Wednesday, November 10, 2010


"She could never be a saint, but she thought she could be a martyr if they killed her quick." - Flannery O'Connor

First of all, I am totally using that quote out of context. I know it. In reality the character the quote is referring to is thinking about how she's not ever going to be able to be good enough to be a saint. She talks back to her mother, etc. She's a nine year old girl, and not perfect. So she doesn't believe she'll ever be eligible for sainthood. But she thinks, if 'they' got to her quick enough she might qualify as a martyr. As in, before she got older and lost what goodness she had. 

But when I first heard the quote, before I knew the context of it, I thought it meant that the character thought that she'd be able to hold out against torture and coercion to the death, as long as it didn't go on too long.

I've been reading The Orthodox Church and, as I've said before, the first half of the book is history. Right now I'm finishing up the chapter that covers the Orthodox church under Soviet Russia. One of the aspects it beings up is the massive persecutions. The torture, the murders. Which of course brings to mind martyrdom. And I remembered that many years ago, thinking about people who were martyred for their faiths, I didn't understand it. I didn't get why they wouldn't just lie.

I mean, what good do you do if you're dead? As an example, sure. People may or may not hold you up and rally around that flag. It all depends. But if you're given the option (not all people persecuted and murdered for their faiths are. Some are just killed, which negates this entire argument.), why not lie and then resume fighting the good subversive fight? Wouldn't you do more good that way?

But that's not it, of course. It's that whole right vs. wrong thing. Lying to preserve your life in this case is more than just saying, 'Oh, yeah, sure. You're right.' It's denying Christ. It's turning your back on your faith to a certain degree. You're allowing them to break something inside of you and I don't know if there's any recovering from that. And I'm not looking down on the people who may or may not have done that under torture. I mean, honestly, how many of us would be able to watch our lives being destroyed, friends, family all suffering and mutilated, harmed in horrific ways, and face it ourselves? Pain is pain and the human body can take a whole hell of a lot before it dies. Your mind, your will has to be able to rise above all that to keep on denying your captors what they want. How many of us are really that strong? I don't think it's as many of us as we would like to think. Not if we're being really honest with ourselves. The amazing thing is the numbers of people who did hold out. Who went to awful, painful deaths because something within them gave them the strength to stand on the truth.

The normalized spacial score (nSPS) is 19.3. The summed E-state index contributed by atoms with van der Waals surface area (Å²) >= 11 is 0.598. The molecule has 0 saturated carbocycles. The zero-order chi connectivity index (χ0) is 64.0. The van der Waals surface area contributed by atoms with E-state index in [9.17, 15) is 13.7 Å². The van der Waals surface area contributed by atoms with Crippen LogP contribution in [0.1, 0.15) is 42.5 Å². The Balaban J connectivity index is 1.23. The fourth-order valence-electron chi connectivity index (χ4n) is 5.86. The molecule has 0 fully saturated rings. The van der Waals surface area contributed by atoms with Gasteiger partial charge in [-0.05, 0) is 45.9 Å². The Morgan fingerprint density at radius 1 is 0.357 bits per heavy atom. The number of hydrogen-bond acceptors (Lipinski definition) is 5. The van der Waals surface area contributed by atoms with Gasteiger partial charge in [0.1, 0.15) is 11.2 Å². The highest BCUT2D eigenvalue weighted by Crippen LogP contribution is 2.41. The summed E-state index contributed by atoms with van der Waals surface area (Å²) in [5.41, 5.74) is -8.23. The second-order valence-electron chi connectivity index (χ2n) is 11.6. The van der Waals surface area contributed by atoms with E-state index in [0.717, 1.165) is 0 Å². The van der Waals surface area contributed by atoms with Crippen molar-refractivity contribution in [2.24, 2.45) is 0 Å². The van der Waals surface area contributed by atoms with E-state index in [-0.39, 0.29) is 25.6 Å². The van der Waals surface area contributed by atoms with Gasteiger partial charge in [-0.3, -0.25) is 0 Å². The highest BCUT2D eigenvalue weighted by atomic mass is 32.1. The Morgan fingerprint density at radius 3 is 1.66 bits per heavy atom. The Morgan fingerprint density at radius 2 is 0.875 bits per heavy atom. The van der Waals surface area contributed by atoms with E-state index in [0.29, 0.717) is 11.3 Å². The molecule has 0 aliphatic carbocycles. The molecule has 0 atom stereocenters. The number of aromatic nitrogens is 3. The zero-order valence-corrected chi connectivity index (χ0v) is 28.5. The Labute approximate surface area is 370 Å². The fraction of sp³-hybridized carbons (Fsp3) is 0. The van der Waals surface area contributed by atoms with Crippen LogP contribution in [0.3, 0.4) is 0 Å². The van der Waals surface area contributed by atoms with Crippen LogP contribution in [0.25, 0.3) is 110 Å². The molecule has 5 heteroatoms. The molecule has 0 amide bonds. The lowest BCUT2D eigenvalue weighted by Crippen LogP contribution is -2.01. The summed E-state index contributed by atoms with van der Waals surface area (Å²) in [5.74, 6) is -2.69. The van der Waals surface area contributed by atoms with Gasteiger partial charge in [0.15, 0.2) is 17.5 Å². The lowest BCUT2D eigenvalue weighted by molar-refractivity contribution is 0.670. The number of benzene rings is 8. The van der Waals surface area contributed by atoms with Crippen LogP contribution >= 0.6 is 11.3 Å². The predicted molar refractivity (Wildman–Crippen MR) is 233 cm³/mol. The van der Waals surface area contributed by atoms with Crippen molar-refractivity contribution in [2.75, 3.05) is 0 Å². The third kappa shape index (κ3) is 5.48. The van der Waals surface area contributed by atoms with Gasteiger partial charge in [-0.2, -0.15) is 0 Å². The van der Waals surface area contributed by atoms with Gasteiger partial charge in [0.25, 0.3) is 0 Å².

I don't even think that's me. I believe, but you can't know for sure how you'll react until you're in a situation. And of course we all pray not to be in that situation. So yeah. For me? I'll never be a saint. But I think I could be a martyr. If they killed me quick.


  1. Woooo, I love how you ended this in such a clever way. I've often said that I don't know if I could be faithful to the end like some martyrs have been. I want to think I would, but as you said, who knows until they are there?

    I'm reading a book of Muslim, Jew and Christian coexistence and the author speaks of Isaac in Cordoba who wanted to be martyred for his faith so he emphatically denounced Islam, the Quran and Muhammad in front of a Muslim judge. MOST of the Spanish Christians thought he was foolish!

    Another chapter dealt with Maimonides who thought people were fools for dying for their faith. The author said his whole family converted to Islam, but this was a common occurrence at this time. The Arabs even had a word for it - basically you could convert in name only for the sake of your life.

    I blogged about those recently and so when I read this..tada! I remembered some of what I learned. Yeehaw!

    Enjoyed your post!

  2. *blinks* re: Isaac of Cordoba: that seems more like suicide to me. I mean it's one thing to be martyred for preaching your faith, or even just being a Christian. But to desire martyrdom and do something specifically to get it seems...hinky to me.

  3. Ha! True...Maybe he was making a political statement. I wrote about it near the beginning of this post on Cordoba.


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